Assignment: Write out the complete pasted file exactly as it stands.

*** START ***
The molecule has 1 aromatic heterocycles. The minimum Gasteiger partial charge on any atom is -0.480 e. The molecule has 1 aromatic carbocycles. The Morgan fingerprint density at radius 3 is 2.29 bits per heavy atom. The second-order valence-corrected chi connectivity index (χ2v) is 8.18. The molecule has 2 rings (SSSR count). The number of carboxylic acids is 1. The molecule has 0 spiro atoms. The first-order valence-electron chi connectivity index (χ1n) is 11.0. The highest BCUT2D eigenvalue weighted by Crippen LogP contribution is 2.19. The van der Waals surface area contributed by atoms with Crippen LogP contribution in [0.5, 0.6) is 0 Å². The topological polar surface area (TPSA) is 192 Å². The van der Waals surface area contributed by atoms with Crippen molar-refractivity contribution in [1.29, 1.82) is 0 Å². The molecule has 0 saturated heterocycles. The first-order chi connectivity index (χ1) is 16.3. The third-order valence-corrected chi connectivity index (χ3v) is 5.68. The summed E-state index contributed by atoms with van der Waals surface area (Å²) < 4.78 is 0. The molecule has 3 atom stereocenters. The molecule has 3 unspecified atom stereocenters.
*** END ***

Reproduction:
The molecule has 1 aromatic heterocycles. The minimum Gasteiger partial charge on any atom is -0.480 e. The molecule has 1 aromatic carbocycles. The Morgan fingerprint density at radius 3 is 2.29 bits per heavy atom. The second-order valence-corrected chi connectivity index (χ2v) is 8.18. The molecule has 2 rings (SSSR count). The number of carboxylic acids is 1. The molecule has 0 spiro atoms. The first-order valence-electron chi connectivity index (χ1n) is 11.0. The highest BCUT2D eigenvalue weighted by Crippen LogP contribution is 2.19. The van der Waals surface area contributed by atoms with Crippen LogP contribution in [0.5, 0.6) is 0 Å². The topological polar surface area (TPSA) is 192 Å². The van der Waals surface area contributed by atoms with Crippen molar-refractivity contribution in [1.29, 1.82) is 0 Å². The molecule has 0 saturated heterocycles. The first-order chi connectivity index (χ1) is 16.3. The third-order valence-corrected chi connectivity index (χ3v) is 5.68. The summed E-state index contributed by atoms with van der Waals surface area (Å²) < 4.78 is 0. The molecule has 3 atom stereocenters. The molecule has 3 unspecified atom stereocenters.